“Geronimo!” That’s what we yelled as kids just as we lept off the roof of the porch, or off of the hayloft into the hay. Anything extremely brave required the “Geronimo” shout.
More recently, in 2011, Geronimo was the code word for the US military raid that killed Osama bin Laden. Some people objected, but I’m thinking Geronimo would have been proud of those brave soldiers.
While working with the Carlisle School student records, I found a Robert Geronimo who was an Apache. This didn’t surprise me one bit, and I had to wonder if he was indeed related to the infamous Geronimo.
Indeed, this Robert Geronimo appears to be the son of Geronimo, according to several Rootsweb trees and other documentation. Robert was born in August 1889 and didn’t die until in October of 1966 on the Apache Mescaloro Indian Reservation in Otero, New Mexico. This is confirmed in the Social Security Death Index records.
I have only found documentation of Geronimo having one surviving child. He may have had more that are unrecorded, as he did have several wifes who did have children. The photograph below of his wife and child would have been taken after Geronimo’s 1886 surrender and could have been young Robert.
Geronimo himself was born in 1829 near Turkey Creek, a tributary of the Gila River in what was then Mexican territory. His grandfather, Mako had been the chief of the Bedonkohe Apache. His Native name, Goyathlay or Goyahkla means “one who yawns.”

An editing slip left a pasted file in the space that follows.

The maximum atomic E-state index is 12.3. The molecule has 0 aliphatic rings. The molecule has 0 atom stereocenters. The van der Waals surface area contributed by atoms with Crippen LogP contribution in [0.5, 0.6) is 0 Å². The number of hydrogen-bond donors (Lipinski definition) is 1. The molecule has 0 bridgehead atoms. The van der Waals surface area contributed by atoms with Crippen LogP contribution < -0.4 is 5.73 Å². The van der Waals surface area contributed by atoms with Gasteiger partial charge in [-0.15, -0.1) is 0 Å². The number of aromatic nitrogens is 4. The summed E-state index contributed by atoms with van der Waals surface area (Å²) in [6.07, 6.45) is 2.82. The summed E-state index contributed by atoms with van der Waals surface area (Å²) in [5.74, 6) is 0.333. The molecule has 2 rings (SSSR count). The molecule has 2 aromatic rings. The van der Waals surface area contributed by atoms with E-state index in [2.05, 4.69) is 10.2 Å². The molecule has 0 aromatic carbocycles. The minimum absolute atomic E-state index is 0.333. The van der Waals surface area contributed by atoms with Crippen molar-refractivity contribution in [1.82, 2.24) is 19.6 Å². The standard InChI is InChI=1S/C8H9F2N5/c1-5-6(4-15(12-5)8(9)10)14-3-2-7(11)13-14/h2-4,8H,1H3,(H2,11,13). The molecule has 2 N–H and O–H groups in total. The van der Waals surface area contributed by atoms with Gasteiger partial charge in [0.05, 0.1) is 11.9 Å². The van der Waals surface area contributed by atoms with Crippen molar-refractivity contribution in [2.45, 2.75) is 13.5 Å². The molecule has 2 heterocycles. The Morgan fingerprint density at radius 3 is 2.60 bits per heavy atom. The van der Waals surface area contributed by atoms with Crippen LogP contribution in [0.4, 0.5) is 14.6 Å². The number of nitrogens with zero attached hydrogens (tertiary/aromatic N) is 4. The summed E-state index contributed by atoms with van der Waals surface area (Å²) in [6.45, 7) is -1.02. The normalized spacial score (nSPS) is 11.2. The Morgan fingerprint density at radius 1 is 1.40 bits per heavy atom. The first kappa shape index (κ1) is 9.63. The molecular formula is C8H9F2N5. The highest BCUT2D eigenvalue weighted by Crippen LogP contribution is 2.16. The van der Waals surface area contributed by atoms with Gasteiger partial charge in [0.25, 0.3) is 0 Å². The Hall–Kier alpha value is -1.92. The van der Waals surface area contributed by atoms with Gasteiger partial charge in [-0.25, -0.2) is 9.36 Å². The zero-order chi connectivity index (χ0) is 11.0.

This photograph was taken in 1898 of Geronimo by Frank Rinehart.
After an attack in 1858 by Mexican soldiers on undefended women while the men were in town trading that killed his mother, wife and all 3 of his children, he joined revenge attacks on the Mexicans. He became the war chief of the Chiricahua Apache and was notorious for urging raids on the Mexicans and later against the Americans occupying the Apache territory. Although legends of how disagree, it was during this time that the name Geronimo came to be. His daring exploits and numerous escapes from seemingly inescapable situations became legendary. Geronimo chronicles these in his autobiography, just before his death, titled “Geronimo: His Own Story.”
The pursuit of Geronimo in 1886 along with a few of his men by hundreds of soldiers is legendary. The 1886 photo below shows Geronimo, at right, with his warriors.
Eventually, Geronimo surrendered and became a prisoner of war for the rest of his life. He alleged that the terms of his surrender were ignored. On his deathbed, he confessed that he was sorry that he had surrendered.
Late in life, he became somewhat of a celebrity, appearing in fairs and such, including the 1904 St. Louis World’s Fair and in 1905 rode in President Theodore Roosevelt’s inauguration parade, but was never allowed to return to his home land. He died in 1909 of pneumonia after falling off of a horse and laying all night in the cold before being discovered. He is buried at Fort Sill, Oklahoma.
I particularly like this Edward Curtis portrait of Geronimo done in 1905, above, as opposed to the 1887 publicity photograph taken of Geronimo, below, following his surrender.
In 1992, National Geographic did an article on Geronimo. He has been the topic of many movies and books. You can see a list at wiki here: http://en.wikipedia.org/wiki/Geronimo
You can see the narrative of the PBS special about Geronimo, “We Shall Remain” here: http://www.pbs.org/wgbh/amex/weshallremain/files/transcripts/WeShallRemain_4_transcript.pdf